Physical Examination

• Perform a meticulous general physical examination with very careful attention to the skin to look for the presence of rash that may be present with drug fever and careful examination of the IV catheter insertion site to look for erythema, induration, or tenderness.

• Inspect sites of earlier IV catheter insertion, and palpate the proximal extent of the veins to look for evidence of superficial phlebitis.

• Upper extremity DVT can occur in patients with central venous catheters (CVCs) and should be considered in patients who develop ipsilateral swelling of the extremity in the presence of a CVC.

• Carefully examine the lungs to look for evidence of the development of pleural effusion that suggests parapneumonic effusion or empyema.

• Alcohol withdrawal can occur 3 to 4 days after admission. In addition to fever, there should be other signs of autonomic hyperactivity, including hypertension and clinical findings of diaphoresis, restlessness, and tremors.

Tests for Consideration

• For almost all patients with a new fever that develops during hospitalization, one should obtain two sets of blood cultures to exclude the possibility of BSI.

$15

• The history and physical examination should guide other diagnostic testing. Patients with diarrhea should have a stool sample submitted for C. difficile toxin assay; clinicians should follow the “3-day rule,” which reminds us that when diarrhea develops more than 3 days after hospital admission, the potential etiologies are relatively few and testing for community-associated pathogens with routine stool culture and examination for ova and parasites is of very low diagnostic yield.

$16

• Patients with symptoms suggestive of UTI or those who are or were catheterized or underwent some other form of urinary tract instrumentation during the admission should have a urinalysis with microscopic examination followed by urine culture if pyuria is detected. Clinicians should be very cautious regarding the interpretation of findings from a urine sample obtained from patients with indwelling bladder catheters.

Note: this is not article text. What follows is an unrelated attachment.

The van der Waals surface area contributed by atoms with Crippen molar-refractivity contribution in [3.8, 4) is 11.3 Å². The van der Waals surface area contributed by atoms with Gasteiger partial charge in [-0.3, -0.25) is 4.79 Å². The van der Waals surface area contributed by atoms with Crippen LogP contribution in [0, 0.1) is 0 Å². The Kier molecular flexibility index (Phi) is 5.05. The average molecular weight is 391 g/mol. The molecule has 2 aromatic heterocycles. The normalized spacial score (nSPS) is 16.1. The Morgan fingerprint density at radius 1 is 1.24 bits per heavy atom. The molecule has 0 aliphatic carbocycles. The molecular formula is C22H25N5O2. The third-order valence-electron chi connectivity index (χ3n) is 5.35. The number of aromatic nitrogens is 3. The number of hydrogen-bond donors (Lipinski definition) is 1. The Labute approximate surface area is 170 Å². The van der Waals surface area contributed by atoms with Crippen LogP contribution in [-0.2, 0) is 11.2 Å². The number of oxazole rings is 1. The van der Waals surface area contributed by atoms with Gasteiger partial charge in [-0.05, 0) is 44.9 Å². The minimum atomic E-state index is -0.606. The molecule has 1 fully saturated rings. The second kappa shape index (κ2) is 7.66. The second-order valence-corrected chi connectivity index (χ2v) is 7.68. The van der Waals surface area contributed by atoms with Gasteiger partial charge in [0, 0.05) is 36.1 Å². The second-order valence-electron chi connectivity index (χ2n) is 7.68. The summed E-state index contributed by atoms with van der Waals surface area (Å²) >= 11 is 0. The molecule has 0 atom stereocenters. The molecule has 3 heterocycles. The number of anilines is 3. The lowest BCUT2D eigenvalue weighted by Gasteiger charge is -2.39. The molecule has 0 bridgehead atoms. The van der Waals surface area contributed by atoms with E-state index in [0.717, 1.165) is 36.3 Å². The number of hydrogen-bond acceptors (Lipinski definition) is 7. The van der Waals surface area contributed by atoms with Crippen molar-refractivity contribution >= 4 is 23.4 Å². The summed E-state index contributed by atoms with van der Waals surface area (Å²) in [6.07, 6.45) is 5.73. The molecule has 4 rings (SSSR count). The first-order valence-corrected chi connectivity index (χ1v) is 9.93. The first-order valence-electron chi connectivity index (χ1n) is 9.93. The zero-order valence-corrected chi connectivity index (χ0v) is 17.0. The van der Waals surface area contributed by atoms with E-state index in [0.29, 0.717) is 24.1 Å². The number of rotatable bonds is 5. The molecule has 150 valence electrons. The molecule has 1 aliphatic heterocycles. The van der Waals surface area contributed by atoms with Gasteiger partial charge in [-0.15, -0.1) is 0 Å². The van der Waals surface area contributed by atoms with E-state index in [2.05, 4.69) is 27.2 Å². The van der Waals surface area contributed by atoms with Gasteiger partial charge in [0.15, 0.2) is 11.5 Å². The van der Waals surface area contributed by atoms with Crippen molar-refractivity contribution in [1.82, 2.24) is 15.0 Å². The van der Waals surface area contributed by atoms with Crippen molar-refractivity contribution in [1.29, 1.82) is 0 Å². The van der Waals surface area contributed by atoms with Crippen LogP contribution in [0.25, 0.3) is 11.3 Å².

Even with short-term catheter use, 10% to 30% of patients will develop colonization of the urinary tract with bacteria.

It can be very difficult to distinguish symptomatic infection from asymptomatic bacteriuria in this setting; therefore, even in the presence of a positive urine culture, the diagnosis of symptomatic UTI as the etiology of fever should be considered only when other sources of infection have been excluded by careful clinical assessment.

$19

IMAGING CONSIDERATIONS

HAP should be considered if new or worsening cough, dyspnea, or hypoxia occurs in association with fever; hypoxia would also raise the possibility of venous thromboembolic disease. A chest radiograph will document the presence of new or worsening infiltrates; thoracentesis should be performed if there is a pleural effusion to exclude the possibility of empyema.

$45

If pulmonary embolism is a diagnostic consideration, spiral CT or ventilation–perfusion scanning can be utilized.

$334, $316

Clinical suspicion for DVT can be evaluated by duplex ultrasonography.

$107

 

Clinical Entities Medical Knowledge
Buy Membership for Internal Medicine Category to continue reading. Learn more here

Hospital-Acquired Urinary Tract Infection

Like the vast majority of all UTIs, hospital-acquired infections are ascending infections due to pathogens that colonize the periurethral area and distal urethral meatus, and then gain entry to the urinary tract via the ascending route. Instrumentation of the urinary tract facilitates ascending infection. Infection may be confined to the bladder (cystitis) or ascend to involve the kidney (pyelonephritis).

MB

Like all UTIs, the most common cause of health care–associated UTI is Escherichia coli. Depending on the length of hospitalization and prior antibiotic exposure, other pathogens that should be considered include other Enterobacteriaceae (Klebsiella, Enterobacter) and nosocomial gram-negative organisms such as Serratia, Providencia, Citrobacter, and Pseudomonas. Enterococcus species, including vancomycin-resistant enterococci (VRE), may also cause UTI in the hospital.